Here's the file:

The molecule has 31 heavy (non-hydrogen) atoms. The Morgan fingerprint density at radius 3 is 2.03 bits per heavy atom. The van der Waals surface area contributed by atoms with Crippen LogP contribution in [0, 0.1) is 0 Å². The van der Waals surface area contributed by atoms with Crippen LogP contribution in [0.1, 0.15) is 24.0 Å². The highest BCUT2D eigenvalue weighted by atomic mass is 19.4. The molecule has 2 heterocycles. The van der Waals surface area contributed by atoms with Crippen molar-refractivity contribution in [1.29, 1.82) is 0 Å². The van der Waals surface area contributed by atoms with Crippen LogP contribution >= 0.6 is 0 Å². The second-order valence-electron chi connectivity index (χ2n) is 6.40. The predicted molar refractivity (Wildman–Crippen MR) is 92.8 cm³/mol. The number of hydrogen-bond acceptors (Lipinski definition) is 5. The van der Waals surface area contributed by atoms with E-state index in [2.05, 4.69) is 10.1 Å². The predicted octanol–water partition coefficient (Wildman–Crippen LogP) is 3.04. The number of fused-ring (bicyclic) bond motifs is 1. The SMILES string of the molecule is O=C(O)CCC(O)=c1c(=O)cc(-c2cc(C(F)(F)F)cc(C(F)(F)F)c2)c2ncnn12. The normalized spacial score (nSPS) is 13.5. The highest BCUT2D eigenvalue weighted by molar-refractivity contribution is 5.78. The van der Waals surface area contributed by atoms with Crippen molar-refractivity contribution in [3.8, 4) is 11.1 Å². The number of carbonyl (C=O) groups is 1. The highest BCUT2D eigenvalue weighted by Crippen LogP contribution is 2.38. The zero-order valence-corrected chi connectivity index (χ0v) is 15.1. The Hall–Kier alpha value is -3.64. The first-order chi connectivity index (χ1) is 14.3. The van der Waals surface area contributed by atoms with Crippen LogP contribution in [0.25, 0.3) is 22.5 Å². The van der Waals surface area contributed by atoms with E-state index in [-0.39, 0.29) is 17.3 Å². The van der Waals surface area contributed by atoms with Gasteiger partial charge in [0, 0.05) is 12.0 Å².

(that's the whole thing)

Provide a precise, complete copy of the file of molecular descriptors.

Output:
The molecule has 31 heavy (non-hydrogen) atoms. The Morgan fingerprint density at radius 3 is 2.03 bits per heavy atom. The van der Waals surface area contributed by atoms with Crippen LogP contribution in [0, 0.1) is 0 Å². The van der Waals surface area contributed by atoms with Crippen LogP contribution in [0.1, 0.15) is 24.0 Å². The highest BCUT2D eigenvalue weighted by atomic mass is 19.4. The molecule has 2 heterocycles. The van der Waals surface area contributed by atoms with Crippen molar-refractivity contribution in [1.29, 1.82) is 0 Å². The van der Waals surface area contributed by atoms with Crippen LogP contribution >= 0.6 is 0 Å². The second-order valence-electron chi connectivity index (χ2n) is 6.40. The predicted molar refractivity (Wildman–Crippen MR) is 92.8 cm³/mol. The number of hydrogen-bond acceptors (Lipinski definition) is 5. The van der Waals surface area contributed by atoms with E-state index in [2.05, 4.69) is 10.1 Å². The predicted octanol–water partition coefficient (Wildman–Crippen LogP) is 3.04. The number of fused-ring (bicyclic) bond motifs is 1. The SMILES string of the molecule is O=C(O)CCC(O)=c1c(=O)cc(-c2cc(C(F)(F)F)cc(C(F)(F)F)c2)c2ncnn12. The normalized spacial score (nSPS) is 13.5. The highest BCUT2D eigenvalue weighted by molar-refractivity contribution is 5.78. The van der Waals surface area contributed by atoms with Crippen molar-refractivity contribution in [3.8, 4) is 11.1 Å². The number of carbonyl (C=O) groups is 1. The highest BCUT2D eigenvalue weighted by Crippen LogP contribution is 2.38. The zero-order valence-corrected chi connectivity index (χ0v) is 15.1. The Hall–Kier alpha value is -3.64. The first-order chi connectivity index (χ1) is 14.3. The van der Waals surface area contributed by atoms with Crippen LogP contribution in [0.25, 0.3) is 22.5 Å². The van der Waals surface area contributed by atoms with E-state index in [-0.39, 0.29) is 17.3 Å². The van der Waals surface area contributed by atoms with Gasteiger partial charge in [0, 0.05) is 12.0 Å².